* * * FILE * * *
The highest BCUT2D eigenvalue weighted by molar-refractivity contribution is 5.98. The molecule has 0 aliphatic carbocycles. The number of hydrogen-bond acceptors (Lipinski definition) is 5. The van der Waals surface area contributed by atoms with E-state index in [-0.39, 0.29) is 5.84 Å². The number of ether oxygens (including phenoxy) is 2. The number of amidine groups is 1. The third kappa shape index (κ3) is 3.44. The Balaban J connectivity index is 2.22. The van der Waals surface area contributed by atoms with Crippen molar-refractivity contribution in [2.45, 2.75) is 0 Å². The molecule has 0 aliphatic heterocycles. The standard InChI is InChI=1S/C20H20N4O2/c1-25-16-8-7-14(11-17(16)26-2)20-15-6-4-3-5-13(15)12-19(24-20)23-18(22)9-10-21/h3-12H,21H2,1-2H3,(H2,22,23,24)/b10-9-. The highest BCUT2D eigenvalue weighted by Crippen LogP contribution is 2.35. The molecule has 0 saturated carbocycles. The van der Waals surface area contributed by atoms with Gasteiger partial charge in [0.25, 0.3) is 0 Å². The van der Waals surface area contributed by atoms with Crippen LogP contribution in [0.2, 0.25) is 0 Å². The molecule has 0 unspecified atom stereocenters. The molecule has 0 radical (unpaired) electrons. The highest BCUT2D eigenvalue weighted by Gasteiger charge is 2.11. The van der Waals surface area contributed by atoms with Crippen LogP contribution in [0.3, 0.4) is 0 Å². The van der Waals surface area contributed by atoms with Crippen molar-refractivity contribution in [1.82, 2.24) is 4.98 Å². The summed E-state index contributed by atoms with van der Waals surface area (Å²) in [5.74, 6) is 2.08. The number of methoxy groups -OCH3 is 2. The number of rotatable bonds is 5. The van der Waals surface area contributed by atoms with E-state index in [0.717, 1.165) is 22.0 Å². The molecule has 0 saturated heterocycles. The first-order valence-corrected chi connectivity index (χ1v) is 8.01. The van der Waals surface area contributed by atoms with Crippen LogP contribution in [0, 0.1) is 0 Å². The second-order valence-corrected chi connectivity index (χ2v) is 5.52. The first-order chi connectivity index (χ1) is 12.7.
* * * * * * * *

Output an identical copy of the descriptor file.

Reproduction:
The highest BCUT2D eigenvalue weighted by molar-refractivity contribution is 5.98. The molecule has 0 aliphatic carbocycles. The number of hydrogen-bond acceptors (Lipinski definition) is 5. The van der Waals surface area contributed by atoms with E-state index in [-0.39, 0.29) is 5.84 Å². The number of ether oxygens (including phenoxy) is 2. The number of amidine groups is 1. The third kappa shape index (κ3) is 3.44. The Balaban J connectivity index is 2.22. The van der Waals surface area contributed by atoms with Crippen molar-refractivity contribution in [2.45, 2.75) is 0 Å². The molecule has 0 aliphatic heterocycles. The standard InChI is InChI=1S/C20H20N4O2/c1-25-16-8-7-14(11-17(16)26-2)20-15-6-4-3-5-13(15)12-19(24-20)23-18(22)9-10-21/h3-12H,21H2,1-2H3,(H2,22,23,24)/b10-9-. The highest BCUT2D eigenvalue weighted by Crippen LogP contribution is 2.35. The molecule has 0 saturated carbocycles. The van der Waals surface area contributed by atoms with Gasteiger partial charge in [0.25, 0.3) is 0 Å². The van der Waals surface area contributed by atoms with Crippen LogP contribution in [0.2, 0.25) is 0 Å². The molecule has 0 unspecified atom stereocenters. The molecule has 0 radical (unpaired) electrons. The highest BCUT2D eigenvalue weighted by Gasteiger charge is 2.11. The van der Waals surface area contributed by atoms with Crippen LogP contribution in [0.3, 0.4) is 0 Å². The van der Waals surface area contributed by atoms with Crippen molar-refractivity contribution in [1.82, 2.24) is 4.98 Å². The summed E-state index contributed by atoms with van der Waals surface area (Å²) in [5.74, 6) is 2.08. The number of methoxy groups -OCH3 is 2. The number of rotatable bonds is 5. The van der Waals surface area contributed by atoms with E-state index in [0.717, 1.165) is 22.0 Å². The molecule has 0 saturated heterocycles. The first-order valence-corrected chi connectivity index (χ1v) is 8.01. The van der Waals surface area contributed by atoms with Crippen LogP contribution in [0, 0.1) is 0 Å². The second-order valence-corrected chi connectivity index (χ2v) is 5.52. The first-order chi connectivity index (χ1) is 12.7.